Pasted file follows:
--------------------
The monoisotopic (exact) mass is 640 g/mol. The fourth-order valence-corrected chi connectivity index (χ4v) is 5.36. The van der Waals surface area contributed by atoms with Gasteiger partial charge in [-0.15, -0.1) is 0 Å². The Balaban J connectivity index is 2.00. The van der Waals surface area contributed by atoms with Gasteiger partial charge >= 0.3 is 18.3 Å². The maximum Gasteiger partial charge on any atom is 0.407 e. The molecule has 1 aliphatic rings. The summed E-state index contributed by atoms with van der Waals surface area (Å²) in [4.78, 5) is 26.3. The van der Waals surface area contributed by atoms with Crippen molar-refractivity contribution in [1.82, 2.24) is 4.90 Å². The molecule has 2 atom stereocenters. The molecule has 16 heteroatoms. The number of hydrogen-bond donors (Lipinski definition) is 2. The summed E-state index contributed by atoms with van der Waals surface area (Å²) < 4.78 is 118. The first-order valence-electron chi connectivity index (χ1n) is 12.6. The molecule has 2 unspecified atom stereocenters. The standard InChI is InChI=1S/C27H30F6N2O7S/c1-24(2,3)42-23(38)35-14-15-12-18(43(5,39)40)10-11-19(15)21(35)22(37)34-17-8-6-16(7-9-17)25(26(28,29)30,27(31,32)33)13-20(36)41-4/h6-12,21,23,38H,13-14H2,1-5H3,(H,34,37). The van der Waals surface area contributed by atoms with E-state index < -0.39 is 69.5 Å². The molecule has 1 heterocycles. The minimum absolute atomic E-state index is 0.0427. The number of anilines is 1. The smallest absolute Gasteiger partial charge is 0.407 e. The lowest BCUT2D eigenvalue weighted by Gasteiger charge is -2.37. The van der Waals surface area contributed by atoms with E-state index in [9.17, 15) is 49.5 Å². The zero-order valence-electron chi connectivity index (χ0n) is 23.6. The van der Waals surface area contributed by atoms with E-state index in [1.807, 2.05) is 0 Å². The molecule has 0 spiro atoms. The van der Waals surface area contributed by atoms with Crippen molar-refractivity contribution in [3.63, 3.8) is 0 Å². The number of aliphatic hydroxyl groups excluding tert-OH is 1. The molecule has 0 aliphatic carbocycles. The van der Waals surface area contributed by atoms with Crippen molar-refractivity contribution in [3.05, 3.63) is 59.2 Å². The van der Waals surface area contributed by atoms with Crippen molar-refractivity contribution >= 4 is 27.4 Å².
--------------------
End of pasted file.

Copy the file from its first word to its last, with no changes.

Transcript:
The monoisotopic (exact) mass is 640 g/mol. The fourth-order valence-corrected chi connectivity index (χ4v) is 5.36. The van der Waals surface area contributed by atoms with Gasteiger partial charge in [-0.15, -0.1) is 0 Å². The Balaban J connectivity index is 2.00. The van der Waals surface area contributed by atoms with Gasteiger partial charge >= 0.3 is 18.3 Å². The maximum Gasteiger partial charge on any atom is 0.407 e. The molecule has 1 aliphatic rings. The summed E-state index contributed by atoms with van der Waals surface area (Å²) in [4.78, 5) is 26.3. The van der Waals surface area contributed by atoms with Crippen molar-refractivity contribution in [1.82, 2.24) is 4.90 Å². The molecule has 2 atom stereocenters. The molecule has 16 heteroatoms. The number of hydrogen-bond donors (Lipinski definition) is 2. The summed E-state index contributed by atoms with van der Waals surface area (Å²) < 4.78 is 118. The first-order valence-electron chi connectivity index (χ1n) is 12.6. The molecule has 2 unspecified atom stereocenters. The standard InChI is InChI=1S/C27H30F6N2O7S/c1-24(2,3)42-23(38)35-14-15-12-18(43(5,39)40)10-11-19(15)21(35)22(37)34-17-8-6-16(7-9-17)25(26(28,29)30,27(31,32)33)13-20(36)41-4/h6-12,21,23,38H,13-14H2,1-5H3,(H,34,37). The van der Waals surface area contributed by atoms with E-state index < -0.39 is 69.5 Å². The molecule has 1 heterocycles. The minimum absolute atomic E-state index is 0.0427. The number of anilines is 1. The smallest absolute Gasteiger partial charge is 0.407 e. The lowest BCUT2D eigenvalue weighted by Gasteiger charge is -2.37. The van der Waals surface area contributed by atoms with E-state index in [9.17, 15) is 49.5 Å². The zero-order valence-electron chi connectivity index (χ0n) is 23.6. The van der Waals surface area contributed by atoms with E-state index in [1.807, 2.05) is 0 Å². The molecule has 0 spiro atoms. The van der Waals surface area contributed by atoms with Crippen molar-refractivity contribution in [3.63, 3.8) is 0 Å². The number of aliphatic hydroxyl groups excluding tert-OH is 1. The molecule has 0 aliphatic carbocycles. The van der Waals surface area contributed by atoms with Crippen molar-refractivity contribution in [3.05, 3.63) is 59.2 Å². The van der Waals surface area contributed by atoms with Crippen molar-refractivity contribution >= 4 is 27.4 Å².